Education is another critical factor that should be considered in the design of corporate social responsibility programs. Basic education is widespread, but opportunities for learning continue to elude many. Corporate are faced with the challenge of promoting education by setting up schools, and funding educational development programs. Education can also be encouraged by taking in interns and trainees and giving them an opportunity to learn the tricks of the job, which will enable them, compete fairly in the corporate world.
In conclusion corporate social responsibility is a vital element for many business corporations. It has been shown that there are many different areas in which a company may choose to focus its corporate social responsibility. The first area of focus in corporate social responsibility is with regard to the environment. Other areas that should be considered in the development of corporate social responsibility programs are education, health, nutrition and employment.
“Social responsibility ensure the well being of society such as environmental friendly practices, economic growth and justice in society” These elements are not only aspects of corporate social responsibility, but also a show of the ethical standards of a company. It is also unethical for companies to engage in environmentally degrading practices that result in illnesses and loss of life. It can be concluded that Social corporate responsibility and the maintenance of high ethical standards is not an option but an obligation for all business.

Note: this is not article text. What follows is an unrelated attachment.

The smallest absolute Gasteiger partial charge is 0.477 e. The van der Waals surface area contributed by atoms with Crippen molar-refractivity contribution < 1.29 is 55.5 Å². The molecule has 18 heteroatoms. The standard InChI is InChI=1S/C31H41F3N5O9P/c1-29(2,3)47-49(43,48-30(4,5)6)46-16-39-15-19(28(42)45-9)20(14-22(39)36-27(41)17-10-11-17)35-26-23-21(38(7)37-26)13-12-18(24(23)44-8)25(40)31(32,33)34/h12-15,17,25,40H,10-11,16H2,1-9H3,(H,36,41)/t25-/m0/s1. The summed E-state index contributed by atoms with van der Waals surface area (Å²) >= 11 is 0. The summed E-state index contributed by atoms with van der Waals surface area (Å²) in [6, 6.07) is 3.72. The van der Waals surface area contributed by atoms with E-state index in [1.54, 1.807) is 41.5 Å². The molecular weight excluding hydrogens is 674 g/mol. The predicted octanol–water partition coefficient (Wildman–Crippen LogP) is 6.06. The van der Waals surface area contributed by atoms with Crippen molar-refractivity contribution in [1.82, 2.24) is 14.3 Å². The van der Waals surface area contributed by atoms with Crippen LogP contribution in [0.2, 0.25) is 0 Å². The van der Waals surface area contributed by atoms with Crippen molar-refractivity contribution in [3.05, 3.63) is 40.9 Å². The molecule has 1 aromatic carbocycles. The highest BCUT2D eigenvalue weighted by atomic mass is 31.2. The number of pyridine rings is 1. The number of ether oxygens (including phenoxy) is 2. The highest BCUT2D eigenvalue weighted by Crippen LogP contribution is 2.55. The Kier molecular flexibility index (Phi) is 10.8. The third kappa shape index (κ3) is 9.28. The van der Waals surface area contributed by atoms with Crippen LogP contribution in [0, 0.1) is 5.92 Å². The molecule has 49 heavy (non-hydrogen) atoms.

Corporate Social Responsibility is not a new concept in India, however now-a-days corporate firms and their social responsibility have become two inseparable terms; the best example is this seminar is sponsored by a corporate firm sponsoring for a Higher Educational Seminar? What better example you can give than this! It is a pay back to the society from which it earns money. Indian Companies Act, 2013 makes it mandatory for the companies to make certain amount in their social responsibility fund to implement social responsible activities. Many refuted corporate firms in India like TCS, Aditya Birla Group, Infosys, Kirloskar and Mahindra etc., started social responsibility programmes.
1.Anderson, Jerry. Corporate Social Responsibility: Guidelines for Top Management. Westport: Greenwood Press, 1989. Print.
2.Banerjee, Subhabrata. Corporate Social Responsibility: The Good, the Bad and the Ugly. Northampton: Eward Elgar Publishing, 2007. Print.
3.Crowther, David and Rayman-Bacchus, Lez. Perspectives on Corporate Social Responsibility. Burlington: Ashgate Publishing, 2004. Print.
4.Werther, William and Chandler, David. Strategic Corporate Social Responsibility: Stakeholders in a Global Environment. Carlifonia: Sage Publications, 2006. Print.